HOLYOKE – A warm and inviting setting on the evening of April 6 in “The Living Room” at the Delaney House was a perfect backdrop for the completion of an inspiring pilot program – Teen Leadership Academy – that brought high school girls together with local women who served as coaches for 13 weeks.
Leah Uberseder, special projects and volunteer manager, and Brandy Wilson, director of middle and high school programs, both of Girls Inc. of Holyoke, were coordinators of the academy launch.
“I know this program is important because I’ve seen the power of bringing adult women together with teen girls to share lessons and provide support to be a transformative experience,” said Uberseder during an interview with Reminder Publications.
Uberseder noted that as a teen, one rarely has the chance to connect with adult women who are not family members or teachers, and especially not in a way that offers guidance and provides answers to questions that emerge as one nears high school graduation.
“As adults, we seek out professional mentorship and advice from colleagues with more experience, and I think that experience is even more valuable to show teens how to do the same,” said Uberseder.
Wilson echoed those sentiments.
“I truly believe that the young ladies who were recruited for this program enjoyed the experience,” said Wilson. “So many times young girls are afraid to connect with older women. I thought it would be great to connect girls from different backgrounds with professional women, and hear about their life experiences.”
Wilson added she was “amazed” to watch the girls blossom and begin to trust the coaches and look forward to talking with them during meetings.
“Our coaches really encouraged the girls to think about their future possibilities, and gave them the confidence to find their voice for the future,” said Wilson.
Both Wilson and Uberseder noted the students in the program were “strong” and only needed the extra support and push to figure out what’s next for them after high school.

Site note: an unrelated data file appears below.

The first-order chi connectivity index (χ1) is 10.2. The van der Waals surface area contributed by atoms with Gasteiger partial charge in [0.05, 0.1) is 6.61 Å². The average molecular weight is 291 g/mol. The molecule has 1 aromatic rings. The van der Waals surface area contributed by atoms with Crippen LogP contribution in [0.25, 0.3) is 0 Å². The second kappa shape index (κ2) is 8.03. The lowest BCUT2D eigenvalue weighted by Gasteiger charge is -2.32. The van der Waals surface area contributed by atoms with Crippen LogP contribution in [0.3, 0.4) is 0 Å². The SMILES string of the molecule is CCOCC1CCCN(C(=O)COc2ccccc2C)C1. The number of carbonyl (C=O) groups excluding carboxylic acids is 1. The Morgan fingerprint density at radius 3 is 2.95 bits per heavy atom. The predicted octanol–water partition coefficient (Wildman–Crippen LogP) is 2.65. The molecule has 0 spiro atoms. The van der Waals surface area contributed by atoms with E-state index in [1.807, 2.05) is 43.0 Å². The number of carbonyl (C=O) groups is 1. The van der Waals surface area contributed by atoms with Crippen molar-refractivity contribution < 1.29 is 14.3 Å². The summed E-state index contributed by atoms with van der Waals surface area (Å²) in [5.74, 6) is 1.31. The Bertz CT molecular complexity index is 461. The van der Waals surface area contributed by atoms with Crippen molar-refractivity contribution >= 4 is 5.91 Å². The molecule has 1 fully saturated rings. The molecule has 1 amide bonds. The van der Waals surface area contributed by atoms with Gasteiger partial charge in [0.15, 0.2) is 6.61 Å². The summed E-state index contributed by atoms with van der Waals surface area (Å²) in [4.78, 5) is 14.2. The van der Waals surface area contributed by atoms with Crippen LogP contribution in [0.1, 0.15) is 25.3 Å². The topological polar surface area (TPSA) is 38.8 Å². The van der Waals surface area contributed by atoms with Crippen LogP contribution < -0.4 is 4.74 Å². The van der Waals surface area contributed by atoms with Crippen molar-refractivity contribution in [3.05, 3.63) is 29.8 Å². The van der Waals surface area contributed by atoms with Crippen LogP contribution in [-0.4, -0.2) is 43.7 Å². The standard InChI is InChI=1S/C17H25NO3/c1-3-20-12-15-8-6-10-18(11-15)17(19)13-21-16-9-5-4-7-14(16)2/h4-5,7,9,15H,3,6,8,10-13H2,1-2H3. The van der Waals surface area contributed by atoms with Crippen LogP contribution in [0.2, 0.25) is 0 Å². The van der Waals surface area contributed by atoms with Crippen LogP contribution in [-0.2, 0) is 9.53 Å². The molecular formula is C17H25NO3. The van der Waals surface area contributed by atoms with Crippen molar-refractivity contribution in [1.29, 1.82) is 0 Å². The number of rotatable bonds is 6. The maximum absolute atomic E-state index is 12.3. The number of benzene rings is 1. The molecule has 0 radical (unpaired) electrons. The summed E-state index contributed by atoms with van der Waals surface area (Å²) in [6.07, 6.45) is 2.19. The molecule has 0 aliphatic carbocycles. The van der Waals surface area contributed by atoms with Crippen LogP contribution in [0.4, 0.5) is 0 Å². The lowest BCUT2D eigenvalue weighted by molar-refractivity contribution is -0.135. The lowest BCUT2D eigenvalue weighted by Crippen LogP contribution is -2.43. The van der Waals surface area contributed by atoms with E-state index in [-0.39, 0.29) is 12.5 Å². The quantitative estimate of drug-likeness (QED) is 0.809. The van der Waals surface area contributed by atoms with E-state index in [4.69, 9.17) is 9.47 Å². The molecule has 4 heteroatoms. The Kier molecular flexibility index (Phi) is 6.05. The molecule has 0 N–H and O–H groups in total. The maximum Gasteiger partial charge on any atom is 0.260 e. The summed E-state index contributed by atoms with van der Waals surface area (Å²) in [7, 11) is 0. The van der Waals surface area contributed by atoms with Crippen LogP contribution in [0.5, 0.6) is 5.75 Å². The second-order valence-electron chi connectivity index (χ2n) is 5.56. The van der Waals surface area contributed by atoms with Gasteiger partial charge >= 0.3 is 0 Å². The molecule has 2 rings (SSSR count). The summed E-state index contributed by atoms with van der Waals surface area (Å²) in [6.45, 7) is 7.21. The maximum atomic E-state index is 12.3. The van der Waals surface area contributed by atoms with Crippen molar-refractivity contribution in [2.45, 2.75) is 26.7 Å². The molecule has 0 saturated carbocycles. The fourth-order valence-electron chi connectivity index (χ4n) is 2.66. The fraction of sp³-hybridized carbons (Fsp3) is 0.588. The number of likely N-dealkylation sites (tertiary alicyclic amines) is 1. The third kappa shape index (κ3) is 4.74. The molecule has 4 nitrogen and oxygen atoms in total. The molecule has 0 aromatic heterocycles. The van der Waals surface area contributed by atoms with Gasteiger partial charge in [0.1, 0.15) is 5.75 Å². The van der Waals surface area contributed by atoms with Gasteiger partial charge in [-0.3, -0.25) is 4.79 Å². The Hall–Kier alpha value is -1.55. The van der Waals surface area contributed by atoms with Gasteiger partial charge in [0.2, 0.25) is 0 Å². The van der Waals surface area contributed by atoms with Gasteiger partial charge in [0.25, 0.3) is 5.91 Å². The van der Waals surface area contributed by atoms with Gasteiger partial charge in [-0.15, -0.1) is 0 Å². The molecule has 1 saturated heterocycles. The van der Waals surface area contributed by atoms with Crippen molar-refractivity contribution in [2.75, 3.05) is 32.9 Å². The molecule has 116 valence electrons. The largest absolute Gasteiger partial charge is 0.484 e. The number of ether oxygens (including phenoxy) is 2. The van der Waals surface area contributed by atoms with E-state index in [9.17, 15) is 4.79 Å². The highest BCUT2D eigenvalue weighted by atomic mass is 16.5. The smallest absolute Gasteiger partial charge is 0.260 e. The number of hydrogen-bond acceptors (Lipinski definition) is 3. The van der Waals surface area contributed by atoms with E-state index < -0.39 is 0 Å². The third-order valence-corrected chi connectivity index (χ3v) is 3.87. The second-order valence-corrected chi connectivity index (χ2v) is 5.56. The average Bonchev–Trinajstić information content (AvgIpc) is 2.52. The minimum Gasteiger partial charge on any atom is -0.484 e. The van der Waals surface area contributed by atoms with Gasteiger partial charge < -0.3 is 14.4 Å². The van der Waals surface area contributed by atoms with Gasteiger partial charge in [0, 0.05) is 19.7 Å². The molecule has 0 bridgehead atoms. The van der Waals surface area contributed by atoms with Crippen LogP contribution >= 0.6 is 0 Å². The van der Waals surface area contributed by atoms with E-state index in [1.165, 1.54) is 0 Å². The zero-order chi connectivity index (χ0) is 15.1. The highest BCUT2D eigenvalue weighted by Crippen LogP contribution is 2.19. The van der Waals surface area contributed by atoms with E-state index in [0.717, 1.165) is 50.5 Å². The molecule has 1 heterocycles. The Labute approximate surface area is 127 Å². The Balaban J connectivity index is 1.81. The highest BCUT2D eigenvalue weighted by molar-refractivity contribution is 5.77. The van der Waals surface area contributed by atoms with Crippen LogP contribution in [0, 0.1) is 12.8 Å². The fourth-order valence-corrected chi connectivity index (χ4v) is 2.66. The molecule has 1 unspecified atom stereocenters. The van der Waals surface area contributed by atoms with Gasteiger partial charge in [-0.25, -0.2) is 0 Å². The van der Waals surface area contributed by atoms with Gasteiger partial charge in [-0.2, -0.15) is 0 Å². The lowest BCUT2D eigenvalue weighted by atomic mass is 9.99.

The academy focused on a variety of topics during the 13 weeks, including conflict resolution, time management, pathways to college, visiting college campuses, outdoor adventure, money management, networking and personal brand, digital citizenship, building a resume and effective interviewing, exploring scholarship opportunities, professional dress and public speaking.
Uberseder noted that girls and their volunteer coaches built relationships that demonstrate the value of mentorship, networking and peer support among communities of women. Coaches followed the Girls Inc.’s research-based curriculum.
“We structured the sessions so that they are really an introduction to networking and to the world of women supporting each other across generations, in addition to a program that teaches real hard skills,” said Uberseder. “It is our hope that the teen participants now have a community of women they can call on as resources as they enter this exciting next phase of their lives.”
High school students participating in the first academy were Nysha Sanchez, KaSandra Velez, Makayla Guzman, Elisha Velez, Julia Mantilla, Angélica Cintrón, Denisha LaFountain and Natalie Nieves.
For Natalie Nieves, a junior at William J. Dean Technical High School, the academy was a perfect “motivating” experience.